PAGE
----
I also set the figure size to 20×12 to make it bigger than normal.

Random ModelFirst, we plot a random model which is based on the fact that the correct detection of class 1.

0 will grow linearly.

The colour is red with the style as dashed defined using –.

I’ve set the label as Random Model.

Random ModelPerfect ModelNext, I plot the perfect model.

A perfect model is one which will detect all class 1.

0 data points in the same number of tries as there are class 1.

0 data points.

It takes exactly 31 tries for the perfect model to identify 31 class 1.

0 data points.

I’ve coloured the plot as grey.

The label is set as Perfect Model.

Perfect ModelTrained Model (Support Vector Classifier)Finally, I plot the results from the Support Vector Classifier.

First, like in ROC Curve, I extract the probability of class 1.

0 in the variable probs.

I zip probs and y_test together.

I then sort this zip in the reverse order of probabilities such that the maximum probability comes first and then lower probabilities follow.

I extract only the y_test values in an array and store it in model_y.

np.

cumsum() creates an array of values while cumulatively adding all previous values in the array to the present value.

For example, if we have an array [1, 1, 1, 1, 1].

Applying cumsum would result in [1, 2, 3, 4, 5].

I use it to calculate the y-values.

Also, we need to append 0 in front of the array for the start point (0,0).

The x-values will be ranging from 0 to the total + 1.

I add one as np.

arange() does not include the end point and I want the endpoint to be total.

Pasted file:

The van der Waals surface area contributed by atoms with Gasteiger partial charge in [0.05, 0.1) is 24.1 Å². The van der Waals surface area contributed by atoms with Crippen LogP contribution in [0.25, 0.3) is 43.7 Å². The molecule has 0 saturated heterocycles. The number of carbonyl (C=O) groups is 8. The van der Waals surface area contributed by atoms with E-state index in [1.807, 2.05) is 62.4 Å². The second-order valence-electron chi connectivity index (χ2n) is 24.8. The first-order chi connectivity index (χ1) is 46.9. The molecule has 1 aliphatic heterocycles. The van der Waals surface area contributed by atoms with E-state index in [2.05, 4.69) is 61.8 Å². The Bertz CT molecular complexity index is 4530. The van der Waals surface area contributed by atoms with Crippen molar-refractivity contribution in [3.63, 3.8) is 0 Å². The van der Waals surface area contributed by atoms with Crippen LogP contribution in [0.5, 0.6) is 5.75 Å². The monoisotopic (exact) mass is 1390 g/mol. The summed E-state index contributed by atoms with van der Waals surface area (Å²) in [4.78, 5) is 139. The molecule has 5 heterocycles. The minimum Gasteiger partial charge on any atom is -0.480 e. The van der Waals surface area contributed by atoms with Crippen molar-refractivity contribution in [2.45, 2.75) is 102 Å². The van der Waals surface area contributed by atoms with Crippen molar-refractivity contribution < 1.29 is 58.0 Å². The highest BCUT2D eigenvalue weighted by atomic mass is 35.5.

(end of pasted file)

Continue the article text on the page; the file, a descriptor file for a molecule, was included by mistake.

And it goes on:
I then plot the result with colour blue and label Support Vector Classifier.

I’ve also included the other two models in the plot.

Support Vector ClassifierCAP Analysis using Area Under CurveThe first method to analyse the CAP Curve is using Area Under Curve.

Let’s consider area under random model as a.

We calculate the Accuracy Rate using the following steps:Calculate the area under the perfect model (aP) till the random model (a)Calculate the area under the prediction model (aR) till the random model (a)Calculate Accuracy Rate (AR) = aR / aPThe closer the Accuracy Rate is to the 1, better is the model.

Using auc, I calculated all areas and then calculated the Accuracy Rate using those values.

The rate is approximately 0.

97 which is very close to 1 and depicts that our model is really effective.

CAP Analysis using PlotAnother method to analyse the CAP Curve involves reading the plot we generated above.

Steps for the same are:Draw a vertical line at 50% from the x-axis till it crosses the Support Vector Classifier plot.

At the point, where the vertical line cuts the trained model, draw a horizontal line such that it cuts the y-axis.

Calculate the percentage of class 1 identified with respect to the total count of class 1 labels.

Once we know the percentage, we can use the following brackets to analyse it:1.

Less than 60%: Rubbish Model2.

60% — 70%: Poor Model3.

70% — 80%: Good Model4.

80% — 90%: Very Good Model5.

More than 90%: Too Good to be TrueNote that if the value is more than 90%, it’s a good practice to test for over fitting.

First, I find the index by calculating int value of 50% of total test data.

I use it to plot a vertical dashed line (— — —) from this point to the trained model.

Next, I plot the line from this point of intersection to the y-axis.

I determine the percentage by dividing the class 1.

0 values observed till now with the total class 1.

0 data points and multiplying it by 100.

I get the value as 93.

55%.

CAP Curve AnalysisEven though the percentage is 93.

55% which is greater than 90%, the result is expected.

As we looked at the dataset and classification in the beginning, the model was really effective in splitting the data.

While I used CAP Analysis on test data, we could have also used the same for training data and analysed how well our model learned about the training data.

ConclusionThe article is a summary of how to calculate ROC Curve and CAP Curve in Python and how one can analyse them.

Please feel free to share your thoughts and ideas.

Working with ROC and CAP is also new to me, so please do share any information that I might have missed.

Thanks for reading!.